● One evening after store closing, another investigator and myself were conducting a routine overnight surveillance. I was concealed in an HVAC duct system that overlooked areas of the 2nd floor, when I observed a security officer on building rounds stop walking as if he had heard something (it was probably my partner who was nearby surveying an area where a bank of fitting rooms were located). The security officer left the area and about 5 minutes later, he returned with a fire axe in hand and went from fitting room to fitting room trying to find the source of the noise! My partner remained quiet and was not discovered. We later relocated to another floor and continued our assignment.

Catching Shoplifters and Thieves
● I think we averaged between 5-10 shoplifter apprehensions every day and 150 or more employee apprehensions each year. We had holding rooms for shoplifters near the guard station in the basement on the 39th street side of the building.

● The third floor had "Better Dresses" and was one of the most active floors for shoplifting. We always had one or two detectives scheduled there.

● The first floor had cosmetics, fine jewelry, and accessories. We always had a red blazer inside each of the three doors to prevent grab and runs. They still happened occasionally and when they did we could often catch up to the person at a subway station or at Port Authority. 

● The tenth floor was the men's department and it was very active for shoplifters also. We had a salesman there who was terrific at spotting a shoplifter. He received more awards than anyone else in the building.

● One day we had received information that a stock guy working on the second floor was stealing coats. We were told that he would gather the coats together, open up one of the windows in the stock room, and throw them out to a guy waiting below. Both suspects were apprehended.

● When pocket calculators first became available, they were a lot more expensive than they are today ($150). Someone had said their calculators were stolen from their desks, and complained to the employee relations department who helped refund the costs of the stolen item. When so many complaints came through that other calculators had gone missing, they couldn't keep refunding for the stolen goods, so they went to the LP team for help. An investigator sat in a cardboard box under the desk, watching for the thief, and when he saw the stock guy stealing the calculators he was apprehended.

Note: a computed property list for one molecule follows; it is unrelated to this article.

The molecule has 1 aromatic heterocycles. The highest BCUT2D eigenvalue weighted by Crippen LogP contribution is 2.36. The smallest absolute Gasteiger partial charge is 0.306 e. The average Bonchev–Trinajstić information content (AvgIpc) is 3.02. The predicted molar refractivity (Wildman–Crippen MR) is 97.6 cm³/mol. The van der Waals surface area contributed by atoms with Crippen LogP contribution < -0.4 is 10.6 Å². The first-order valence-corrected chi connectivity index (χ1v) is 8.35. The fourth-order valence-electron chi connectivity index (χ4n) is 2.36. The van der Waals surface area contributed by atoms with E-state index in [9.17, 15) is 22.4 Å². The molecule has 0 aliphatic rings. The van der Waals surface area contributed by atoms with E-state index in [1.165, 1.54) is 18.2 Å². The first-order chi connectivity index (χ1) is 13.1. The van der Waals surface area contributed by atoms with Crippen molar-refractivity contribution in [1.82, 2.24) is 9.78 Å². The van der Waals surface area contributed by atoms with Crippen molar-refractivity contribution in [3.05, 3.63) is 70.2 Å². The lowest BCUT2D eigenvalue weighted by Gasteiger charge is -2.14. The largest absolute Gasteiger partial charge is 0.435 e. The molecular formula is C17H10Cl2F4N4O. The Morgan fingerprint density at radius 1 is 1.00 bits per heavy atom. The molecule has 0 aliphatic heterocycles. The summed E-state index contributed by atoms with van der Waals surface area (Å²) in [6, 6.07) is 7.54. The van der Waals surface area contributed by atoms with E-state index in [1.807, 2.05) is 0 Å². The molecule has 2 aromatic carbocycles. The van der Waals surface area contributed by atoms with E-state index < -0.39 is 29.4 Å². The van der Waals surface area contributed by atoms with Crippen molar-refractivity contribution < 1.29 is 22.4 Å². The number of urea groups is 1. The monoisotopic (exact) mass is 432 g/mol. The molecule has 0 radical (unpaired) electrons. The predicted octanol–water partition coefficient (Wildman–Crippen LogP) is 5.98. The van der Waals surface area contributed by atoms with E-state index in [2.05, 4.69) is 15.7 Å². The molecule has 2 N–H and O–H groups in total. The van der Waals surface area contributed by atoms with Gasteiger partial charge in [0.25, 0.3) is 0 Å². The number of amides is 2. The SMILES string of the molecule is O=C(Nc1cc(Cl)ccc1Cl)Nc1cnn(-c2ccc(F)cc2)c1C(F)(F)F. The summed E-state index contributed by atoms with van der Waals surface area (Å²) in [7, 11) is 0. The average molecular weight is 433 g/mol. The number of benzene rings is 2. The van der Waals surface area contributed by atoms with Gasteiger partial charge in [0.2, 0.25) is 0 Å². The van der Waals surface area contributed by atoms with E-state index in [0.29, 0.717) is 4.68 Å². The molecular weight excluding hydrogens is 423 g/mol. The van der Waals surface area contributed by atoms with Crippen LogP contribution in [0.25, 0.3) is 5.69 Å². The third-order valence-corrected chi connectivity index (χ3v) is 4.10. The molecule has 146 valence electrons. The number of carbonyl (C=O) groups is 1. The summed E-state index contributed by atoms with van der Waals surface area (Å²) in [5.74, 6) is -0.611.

● There was a period of time in NYC where bank robberies were happening almost every day. They'd deployed teams of detectives to conduct surveillance at various banks in the city. There was a man who came into the men's department and put lots of polo shirts in a shopping bag and walked out. Store detectives went to apprehend him, and a struggle ensued across the street from the store. All of a sudden a van pulled up and men armed with guns jumped out and surrounded the suspect! It turns out that they were NYC police detectives who had just finished a bank surveillance detail and were heading back to the precinct. They helped apprehend the suspect but it was a very confusing, and scary time for everyone involved!

Lord & Taylor's LP Department
● The LP office was on the balcony above the first floor on the 38th street side of the building.

● We had 15 plainclothes store detectives (at least 6 on whenever the store was open), 15 uniformed security guards, and 10-12 "red blazers."

● During the Christmas season we had to have both uniformed and plainclothes people on the sidewalk in front of the store to manage crowd control as people lined up to look at the Christmas windows. The plainclothes detectives watched for purse snatchers and pick-pockets.

● There were many places to hide in the building, particularly in the basement which was primarily used for merchandise storage. Every night we had to clear the building looking for people trying to hide. We had guards in the building 24/7. They used an old Detex clock to do rounds. We had keys positioned throughout the building and the guard had to go to those places and insert the key into the clock, which would record the time they were there.

● All LP executives were expected to wear a suit and tie anytime they were in the building. A sport coat and tie was unacceptable. I learned this the hard way. I came into the store to shop on one of the rare Saturdays I had off. I was dressed casually in a sport jacket and tie. My boss saw me coming down the escalator to the first floor and called me into a nearby office where I got my first tongue-lashing. He pointed out to me (correctly) that the store employees did not know which Saturdays I was off and seeing me in a sport jacket and tie hurt the department's reputation for professionalism. I never entered the store again unless I was in a suit and tie.

About the Building
● Even today there is only one single receiving door to receive all the goods and supplies for this massive building. At that same door location, back in the day, the goods were delivered by horse and wagon. What was "cutting edge technology" then, however, was the horse and wagons were lead on to a wheel, three at a time, at which point the receiving wheel was turned to unload one horse and wagon at a time but always had the "next horse and wagon up" on the wheel to same time and improve efficiency. I believe that wheel, although not in use anymore, is still in the receiving dock today.